The International Monetary Fund sharply raised its global economic growth forecast, casting developing countries in a leading role while rich nations struggle with high unemployment and government debt.

In an update of its World Economic Outlook, the IMF said on Tuesday the world economy will expand by 3.9 percent in 2010, much higher than the 3.1 percent it projected in October, and the pace will pick up to 4.3 percent next year.

I don't think we're that optimistic but we're less pessimistic than we were in the last World Economic Outlook in October, IMF chief economist Olivier Blanchard told Reuters Television in an interview.

If you look at what our forecasts are for the recovery in the major advanced countries, these are still weak numbers. They're better than they were six months ago, but they're still quite mediocre, he added.

While an economic recovery appears to be gaining traction, the IMF warned the financial system remains fragile in the richer countries and banks will need a lot more capital.

Lending remains lackluster in advanced economies, which will constrain their pace of growth. Because of that the IMF reiterated its view that it was too soon to raise interest rates or remove many of the emergency financial supports put in place by central banks during the recent financial crisis.

As a group, advanced economies are expected to expand 2.1 percent this year and 2.4 percent in 2011, the IMF said.

In emerging and developing markets strong internal demand will provide relatively vigorous growth, the IMF said. It warned, however, that the flow of capital into many of these countries was becoming a growing concern because it could lead to asset price bubbles and appreciations in currencies.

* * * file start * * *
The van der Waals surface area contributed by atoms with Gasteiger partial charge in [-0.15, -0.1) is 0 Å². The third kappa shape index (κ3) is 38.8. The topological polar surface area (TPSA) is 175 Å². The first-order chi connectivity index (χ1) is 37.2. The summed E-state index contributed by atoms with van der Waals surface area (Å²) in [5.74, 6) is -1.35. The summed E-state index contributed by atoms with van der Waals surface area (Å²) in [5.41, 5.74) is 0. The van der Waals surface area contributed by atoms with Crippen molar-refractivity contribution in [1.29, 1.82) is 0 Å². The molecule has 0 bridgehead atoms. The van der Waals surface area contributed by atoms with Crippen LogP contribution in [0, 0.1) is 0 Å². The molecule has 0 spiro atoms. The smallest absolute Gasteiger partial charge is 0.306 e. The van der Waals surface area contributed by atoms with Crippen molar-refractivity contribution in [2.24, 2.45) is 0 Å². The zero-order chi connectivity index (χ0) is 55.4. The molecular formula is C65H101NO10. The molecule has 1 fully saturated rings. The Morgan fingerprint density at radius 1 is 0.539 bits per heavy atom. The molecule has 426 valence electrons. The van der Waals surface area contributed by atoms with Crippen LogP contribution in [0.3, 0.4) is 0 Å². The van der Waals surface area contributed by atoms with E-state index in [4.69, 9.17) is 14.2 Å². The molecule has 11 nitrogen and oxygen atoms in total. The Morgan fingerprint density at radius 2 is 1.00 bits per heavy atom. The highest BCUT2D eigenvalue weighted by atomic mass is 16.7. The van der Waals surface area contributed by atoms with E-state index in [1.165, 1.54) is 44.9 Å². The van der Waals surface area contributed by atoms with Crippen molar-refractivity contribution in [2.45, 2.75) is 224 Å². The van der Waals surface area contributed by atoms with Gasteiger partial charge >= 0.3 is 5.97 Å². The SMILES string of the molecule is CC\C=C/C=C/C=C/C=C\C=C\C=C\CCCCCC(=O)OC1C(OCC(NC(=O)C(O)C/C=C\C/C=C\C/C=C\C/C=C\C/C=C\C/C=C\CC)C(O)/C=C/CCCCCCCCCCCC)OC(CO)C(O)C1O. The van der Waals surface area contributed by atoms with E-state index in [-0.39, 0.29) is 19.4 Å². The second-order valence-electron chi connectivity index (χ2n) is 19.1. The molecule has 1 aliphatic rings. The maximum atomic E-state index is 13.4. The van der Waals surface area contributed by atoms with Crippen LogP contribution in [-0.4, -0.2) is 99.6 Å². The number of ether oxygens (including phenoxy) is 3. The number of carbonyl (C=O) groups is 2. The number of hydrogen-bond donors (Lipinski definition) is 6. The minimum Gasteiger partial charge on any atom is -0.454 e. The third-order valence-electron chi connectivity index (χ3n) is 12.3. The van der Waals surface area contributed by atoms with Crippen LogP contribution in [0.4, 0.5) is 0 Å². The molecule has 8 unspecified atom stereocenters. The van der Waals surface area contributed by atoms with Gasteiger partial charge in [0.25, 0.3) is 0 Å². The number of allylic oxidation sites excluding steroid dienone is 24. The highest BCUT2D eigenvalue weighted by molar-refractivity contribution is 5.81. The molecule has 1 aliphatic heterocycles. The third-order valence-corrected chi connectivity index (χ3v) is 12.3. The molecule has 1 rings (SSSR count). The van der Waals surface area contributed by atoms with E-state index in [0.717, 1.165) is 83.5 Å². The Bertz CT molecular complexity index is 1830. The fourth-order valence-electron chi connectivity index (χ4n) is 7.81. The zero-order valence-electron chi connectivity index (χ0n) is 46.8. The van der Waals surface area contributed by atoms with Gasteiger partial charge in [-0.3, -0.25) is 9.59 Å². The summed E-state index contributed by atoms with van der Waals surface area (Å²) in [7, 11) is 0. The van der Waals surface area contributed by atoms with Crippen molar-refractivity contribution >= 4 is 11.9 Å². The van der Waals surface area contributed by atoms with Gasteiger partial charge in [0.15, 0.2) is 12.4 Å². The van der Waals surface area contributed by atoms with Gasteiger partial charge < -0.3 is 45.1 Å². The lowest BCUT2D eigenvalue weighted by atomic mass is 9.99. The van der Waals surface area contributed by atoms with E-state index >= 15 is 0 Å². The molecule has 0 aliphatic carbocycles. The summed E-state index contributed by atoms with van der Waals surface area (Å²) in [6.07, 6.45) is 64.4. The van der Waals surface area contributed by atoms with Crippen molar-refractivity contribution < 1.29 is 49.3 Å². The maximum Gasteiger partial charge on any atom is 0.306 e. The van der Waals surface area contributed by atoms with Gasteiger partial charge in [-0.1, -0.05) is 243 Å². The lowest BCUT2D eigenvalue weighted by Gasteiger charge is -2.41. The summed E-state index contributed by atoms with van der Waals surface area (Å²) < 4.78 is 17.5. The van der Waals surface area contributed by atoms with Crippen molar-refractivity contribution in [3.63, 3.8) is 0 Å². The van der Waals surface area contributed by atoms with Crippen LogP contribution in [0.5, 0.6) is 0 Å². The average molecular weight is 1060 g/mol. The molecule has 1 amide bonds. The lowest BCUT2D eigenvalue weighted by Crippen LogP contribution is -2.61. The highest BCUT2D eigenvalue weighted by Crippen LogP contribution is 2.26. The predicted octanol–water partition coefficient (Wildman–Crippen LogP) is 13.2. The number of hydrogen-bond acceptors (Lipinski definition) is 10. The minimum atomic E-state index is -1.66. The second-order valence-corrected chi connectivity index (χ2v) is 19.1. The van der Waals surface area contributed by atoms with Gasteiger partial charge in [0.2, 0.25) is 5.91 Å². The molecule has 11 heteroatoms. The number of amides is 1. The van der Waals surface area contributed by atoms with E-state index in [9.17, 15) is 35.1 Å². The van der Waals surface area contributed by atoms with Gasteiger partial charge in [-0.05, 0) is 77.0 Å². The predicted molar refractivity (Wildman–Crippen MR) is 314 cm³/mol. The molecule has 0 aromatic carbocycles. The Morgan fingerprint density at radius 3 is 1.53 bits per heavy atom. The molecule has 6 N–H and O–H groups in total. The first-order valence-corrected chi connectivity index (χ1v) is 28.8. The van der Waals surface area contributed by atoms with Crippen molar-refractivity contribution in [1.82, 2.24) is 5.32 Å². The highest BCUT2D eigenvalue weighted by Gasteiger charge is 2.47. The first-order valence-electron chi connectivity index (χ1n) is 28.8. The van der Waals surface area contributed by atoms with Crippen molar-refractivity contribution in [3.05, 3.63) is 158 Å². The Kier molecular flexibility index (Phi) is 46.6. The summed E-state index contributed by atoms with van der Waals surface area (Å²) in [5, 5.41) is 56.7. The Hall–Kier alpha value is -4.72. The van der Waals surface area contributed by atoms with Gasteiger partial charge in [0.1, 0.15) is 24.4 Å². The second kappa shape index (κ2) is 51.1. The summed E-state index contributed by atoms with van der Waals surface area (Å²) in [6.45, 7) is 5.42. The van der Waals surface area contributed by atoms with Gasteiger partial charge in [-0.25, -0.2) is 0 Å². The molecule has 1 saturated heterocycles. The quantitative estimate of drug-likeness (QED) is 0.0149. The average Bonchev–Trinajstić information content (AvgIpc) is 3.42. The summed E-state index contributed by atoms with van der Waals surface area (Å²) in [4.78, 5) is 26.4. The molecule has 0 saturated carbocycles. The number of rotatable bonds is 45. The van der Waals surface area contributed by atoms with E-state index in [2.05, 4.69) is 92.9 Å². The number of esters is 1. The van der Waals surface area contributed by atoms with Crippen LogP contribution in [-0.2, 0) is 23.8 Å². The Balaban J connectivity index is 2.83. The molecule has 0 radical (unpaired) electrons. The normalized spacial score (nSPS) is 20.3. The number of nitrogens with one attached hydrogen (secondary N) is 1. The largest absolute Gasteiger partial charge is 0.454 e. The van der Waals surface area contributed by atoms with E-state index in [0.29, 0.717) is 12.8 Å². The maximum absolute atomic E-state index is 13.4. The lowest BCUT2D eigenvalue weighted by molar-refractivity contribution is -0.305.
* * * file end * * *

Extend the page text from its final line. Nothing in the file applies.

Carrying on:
The IMF revised up its growth forecast for emerging and developing countries by almost 1 percentage point to 6 percent in 2010 and higher to 6.3 percent in 2011.

The IMF said the rise in asset prices in emerging market economies, caused by strong capital inflows, cannot yet be considered excessive and widespread.

The Fund dismissed concerns that strong capital inflows into China posed a serious risk of a market bubble.

Asset prices in some specific sectors in some specific regions of China may be frothy but there is certainly no widespread asset bubble, Jorg Decressin, who heads the IMF's world economic studies division, told a news conference.

The Fund upgraded its growth forecast for China to 10.0 percent this year but projected it would slow to 9.7 percent next year.

It said it was pretty bullish about India, where it sees the economy growing about 7.7 percent this year and 7.8 percent in 2011.


The IMF revised up its growth forecast for the United States to 2.7 percent this year from 1.5 percent it estimated in October, saying leading indicators in the third quarter of 2009 showed a stronger-than-expected recovery.

The Fund said, however, that U.S. growth would slow next year to 2.4 percent as economic stimulus measures were withdrawn.

It said the pace of recovery in euro zone countries would be slightly stronger this year, revising up its forecast to 1.0 percent for 2010 versus 0.3 percent it estimated just three months ago. The recovery in the euro zone would pick up to 1.6 percent next year, it added.

Only Spain will remain in recession in the euro area this year, the IMF said, forecasting a contraction of 0.6 percent in 2010 before it slowly resumes growth at 0.9 percent in 2011.

Decressin said Spain's high unemployment rates would weigh for some time to come and more wage flexibility was needed to jump-start hiring and reestablish competitiveness.

The Fund maintained its 2010 forecast for growth in Japan at 1.7 percent but saw the economy expanding by 2.2. percent next year.

The IMF said many central banks can afford to maintain low interest rates this year as underlying inflation is expected to remain low and unemployment stay high for some time.

The Fund said because of the fragile nature of the recovery, fiscal policies should remain supportive and stimulus measures planned for 2010 should be fully implemented.

(Editing by James Dalgleish)